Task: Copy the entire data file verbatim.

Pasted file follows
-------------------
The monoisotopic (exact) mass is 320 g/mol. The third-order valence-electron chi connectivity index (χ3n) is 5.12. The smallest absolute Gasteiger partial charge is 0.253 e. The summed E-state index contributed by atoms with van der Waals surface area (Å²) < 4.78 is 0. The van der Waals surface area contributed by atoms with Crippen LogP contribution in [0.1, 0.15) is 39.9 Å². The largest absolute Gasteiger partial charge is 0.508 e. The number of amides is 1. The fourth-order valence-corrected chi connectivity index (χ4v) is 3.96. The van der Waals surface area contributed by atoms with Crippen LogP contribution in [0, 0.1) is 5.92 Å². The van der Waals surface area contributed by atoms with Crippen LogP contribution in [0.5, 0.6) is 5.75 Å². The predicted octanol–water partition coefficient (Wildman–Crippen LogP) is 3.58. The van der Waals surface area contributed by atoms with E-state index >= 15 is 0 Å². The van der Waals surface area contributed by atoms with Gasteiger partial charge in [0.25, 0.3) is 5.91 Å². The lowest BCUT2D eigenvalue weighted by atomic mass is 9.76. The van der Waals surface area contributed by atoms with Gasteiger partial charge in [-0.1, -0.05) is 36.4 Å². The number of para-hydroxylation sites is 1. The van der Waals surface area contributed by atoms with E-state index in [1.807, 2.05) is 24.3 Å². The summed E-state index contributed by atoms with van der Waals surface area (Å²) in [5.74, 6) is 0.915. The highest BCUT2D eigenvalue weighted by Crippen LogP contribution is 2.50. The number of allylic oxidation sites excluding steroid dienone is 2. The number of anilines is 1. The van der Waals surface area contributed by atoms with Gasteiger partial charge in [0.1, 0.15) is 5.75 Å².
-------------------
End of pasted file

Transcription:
The monoisotopic (exact) mass is 320 g/mol. The third-order valence-electron chi connectivity index (χ3n) is 5.12. The smallest absolute Gasteiger partial charge is 0.253 e. The summed E-state index contributed by atoms with van der Waals surface area (Å²) < 4.78 is 0. The van der Waals surface area contributed by atoms with Crippen LogP contribution in [0.1, 0.15) is 39.9 Å². The largest absolute Gasteiger partial charge is 0.508 e. The number of amides is 1. The fourth-order valence-corrected chi connectivity index (χ4v) is 3.96. The van der Waals surface area contributed by atoms with Crippen LogP contribution in [0, 0.1) is 5.92 Å². The van der Waals surface area contributed by atoms with Crippen LogP contribution in [0.5, 0.6) is 5.75 Å². The predicted octanol–water partition coefficient (Wildman–Crippen LogP) is 3.58. The van der Waals surface area contributed by atoms with E-state index >= 15 is 0 Å². The van der Waals surface area contributed by atoms with Gasteiger partial charge in [0.25, 0.3) is 5.91 Å². The lowest BCUT2D eigenvalue weighted by atomic mass is 9.76. The van der Waals surface area contributed by atoms with Gasteiger partial charge in [-0.1, -0.05) is 36.4 Å². The number of para-hydroxylation sites is 1. The van der Waals surface area contributed by atoms with E-state index in [1.807, 2.05) is 24.3 Å². The summed E-state index contributed by atoms with van der Waals surface area (Å²) in [5.74, 6) is 0.915. The highest BCUT2D eigenvalue weighted by Crippen LogP contribution is 2.50. The number of allylic oxidation sites excluding steroid dienone is 2. The number of anilines is 1. The van der Waals surface area contributed by atoms with Gasteiger partial charge in [0.1, 0.15) is 5.75 Å².